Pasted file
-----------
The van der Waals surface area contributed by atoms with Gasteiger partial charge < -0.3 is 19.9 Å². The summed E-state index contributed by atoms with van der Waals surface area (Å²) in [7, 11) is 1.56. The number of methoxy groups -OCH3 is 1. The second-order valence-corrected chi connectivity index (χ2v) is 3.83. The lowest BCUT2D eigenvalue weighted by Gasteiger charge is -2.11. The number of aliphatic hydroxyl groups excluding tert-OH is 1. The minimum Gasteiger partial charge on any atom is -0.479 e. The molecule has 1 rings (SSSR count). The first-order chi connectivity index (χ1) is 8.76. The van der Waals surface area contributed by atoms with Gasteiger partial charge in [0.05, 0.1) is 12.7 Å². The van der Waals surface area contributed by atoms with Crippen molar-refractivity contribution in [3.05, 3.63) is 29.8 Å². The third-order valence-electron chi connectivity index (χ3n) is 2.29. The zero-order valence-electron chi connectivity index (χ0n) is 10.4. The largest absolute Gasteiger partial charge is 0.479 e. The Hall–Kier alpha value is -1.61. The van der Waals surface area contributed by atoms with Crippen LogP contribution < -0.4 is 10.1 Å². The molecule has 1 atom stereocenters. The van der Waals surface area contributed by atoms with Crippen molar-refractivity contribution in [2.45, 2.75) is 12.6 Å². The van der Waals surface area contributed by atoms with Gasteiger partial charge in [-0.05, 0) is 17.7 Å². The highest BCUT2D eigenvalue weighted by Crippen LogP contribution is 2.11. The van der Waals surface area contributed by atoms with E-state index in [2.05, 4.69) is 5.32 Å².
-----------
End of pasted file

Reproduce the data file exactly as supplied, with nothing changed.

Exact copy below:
The van der Waals surface area contributed by atoms with Gasteiger partial charge < -0.3 is 19.9 Å². The summed E-state index contributed by atoms with van der Waals surface area (Å²) in [7, 11) is 1.56. The number of methoxy groups -OCH3 is 1. The second-order valence-corrected chi connectivity index (χ2v) is 3.83. The lowest BCUT2D eigenvalue weighted by Gasteiger charge is -2.11. The number of aliphatic hydroxyl groups excluding tert-OH is 1. The minimum Gasteiger partial charge on any atom is -0.479 e. The molecule has 1 rings (SSSR count). The first-order chi connectivity index (χ1) is 8.76. The van der Waals surface area contributed by atoms with Gasteiger partial charge in [0.05, 0.1) is 12.7 Å². The van der Waals surface area contributed by atoms with Crippen molar-refractivity contribution in [3.05, 3.63) is 29.8 Å². The third-order valence-electron chi connectivity index (χ3n) is 2.29. The zero-order valence-electron chi connectivity index (χ0n) is 10.4. The largest absolute Gasteiger partial charge is 0.479 e. The Hall–Kier alpha value is -1.61. The van der Waals surface area contributed by atoms with Crippen LogP contribution < -0.4 is 10.1 Å². The molecule has 1 atom stereocenters. The van der Waals surface area contributed by atoms with Crippen molar-refractivity contribution in [2.45, 2.75) is 12.6 Å². The van der Waals surface area contributed by atoms with Gasteiger partial charge in [-0.05, 0) is 17.7 Å². The highest BCUT2D eigenvalue weighted by Crippen LogP contribution is 2.11. The van der Waals surface area contributed by atoms with E-state index in [2.05, 4.69) is 5.32 Å².